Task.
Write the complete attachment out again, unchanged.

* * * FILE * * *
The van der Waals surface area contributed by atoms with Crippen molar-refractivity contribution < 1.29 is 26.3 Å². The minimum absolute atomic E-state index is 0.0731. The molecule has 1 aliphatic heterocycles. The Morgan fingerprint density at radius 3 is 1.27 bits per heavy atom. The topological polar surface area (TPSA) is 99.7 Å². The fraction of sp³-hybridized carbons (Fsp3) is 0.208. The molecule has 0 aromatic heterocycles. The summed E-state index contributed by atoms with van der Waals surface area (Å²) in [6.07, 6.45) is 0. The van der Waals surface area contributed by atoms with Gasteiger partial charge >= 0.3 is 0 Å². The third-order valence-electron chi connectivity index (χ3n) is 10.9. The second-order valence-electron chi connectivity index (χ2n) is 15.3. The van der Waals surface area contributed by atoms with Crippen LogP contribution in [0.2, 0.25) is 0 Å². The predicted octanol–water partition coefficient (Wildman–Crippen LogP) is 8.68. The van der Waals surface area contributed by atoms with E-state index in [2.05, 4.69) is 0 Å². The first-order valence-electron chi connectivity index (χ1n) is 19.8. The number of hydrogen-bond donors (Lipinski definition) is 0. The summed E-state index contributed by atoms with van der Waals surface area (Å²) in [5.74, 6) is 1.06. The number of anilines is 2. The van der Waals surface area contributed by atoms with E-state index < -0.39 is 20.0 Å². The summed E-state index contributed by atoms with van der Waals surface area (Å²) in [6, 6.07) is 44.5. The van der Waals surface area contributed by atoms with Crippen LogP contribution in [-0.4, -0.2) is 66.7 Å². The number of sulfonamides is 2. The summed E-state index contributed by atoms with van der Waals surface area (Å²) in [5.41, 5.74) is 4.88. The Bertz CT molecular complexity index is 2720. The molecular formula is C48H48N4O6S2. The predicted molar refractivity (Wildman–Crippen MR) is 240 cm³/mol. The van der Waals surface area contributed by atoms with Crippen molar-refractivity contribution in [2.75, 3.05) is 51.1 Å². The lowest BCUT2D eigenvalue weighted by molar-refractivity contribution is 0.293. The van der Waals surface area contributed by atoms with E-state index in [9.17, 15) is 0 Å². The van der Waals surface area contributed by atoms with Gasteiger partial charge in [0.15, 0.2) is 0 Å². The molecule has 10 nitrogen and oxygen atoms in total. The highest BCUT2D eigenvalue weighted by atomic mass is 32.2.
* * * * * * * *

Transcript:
The van der Waals surface area contributed by atoms with Crippen molar-refractivity contribution < 1.29 is 26.3 Å². The minimum absolute atomic E-state index is 0.0731. The molecule has 1 aliphatic heterocycles. The Morgan fingerprint density at radius 3 is 1.27 bits per heavy atom. The topological polar surface area (TPSA) is 99.7 Å². The fraction of sp³-hybridized carbons (Fsp3) is 0.208. The molecule has 0 aromatic heterocycles. The summed E-state index contributed by atoms with van der Waals surface area (Å²) in [6.07, 6.45) is 0. The van der Waals surface area contributed by atoms with Gasteiger partial charge >= 0.3 is 0 Å². The third-order valence-electron chi connectivity index (χ3n) is 10.9. The second-order valence-electron chi connectivity index (χ2n) is 15.3. The van der Waals surface area contributed by atoms with Crippen LogP contribution in [0.2, 0.25) is 0 Å². The predicted octanol–water partition coefficient (Wildman–Crippen LogP) is 8.68. The van der Waals surface area contributed by atoms with E-state index in [2.05, 4.69) is 0 Å². The first-order valence-electron chi connectivity index (χ1n) is 19.8. The number of hydrogen-bond donors (Lipinski definition) is 0. The summed E-state index contributed by atoms with van der Waals surface area (Å²) in [5.74, 6) is 1.06. The number of anilines is 2. The van der Waals surface area contributed by atoms with E-state index < -0.39 is 20.0 Å². The summed E-state index contributed by atoms with van der Waals surface area (Å²) in [6, 6.07) is 44.5. The van der Waals surface area contributed by atoms with Crippen LogP contribution in [-0.4, -0.2) is 66.7 Å². The number of sulfonamides is 2. The summed E-state index contributed by atoms with van der Waals surface area (Å²) in [5.41, 5.74) is 4.88. The Bertz CT molecular complexity index is 2720. The molecular formula is C48H48N4O6S2. The predicted molar refractivity (Wildman–Crippen MR) is 240 cm³/mol. The van der Waals surface area contributed by atoms with Crippen molar-refractivity contribution in [2.75, 3.05) is 51.1 Å². The lowest BCUT2D eigenvalue weighted by molar-refractivity contribution is 0.293. The van der Waals surface area contributed by atoms with E-state index in [9.17, 15) is 0 Å². The van der Waals surface area contributed by atoms with Gasteiger partial charge in [0.15, 0.2) is 0 Å². The molecule has 10 nitrogen and oxygen atoms in total. The highest BCUT2D eigenvalue weighted by atomic mass is 32.2.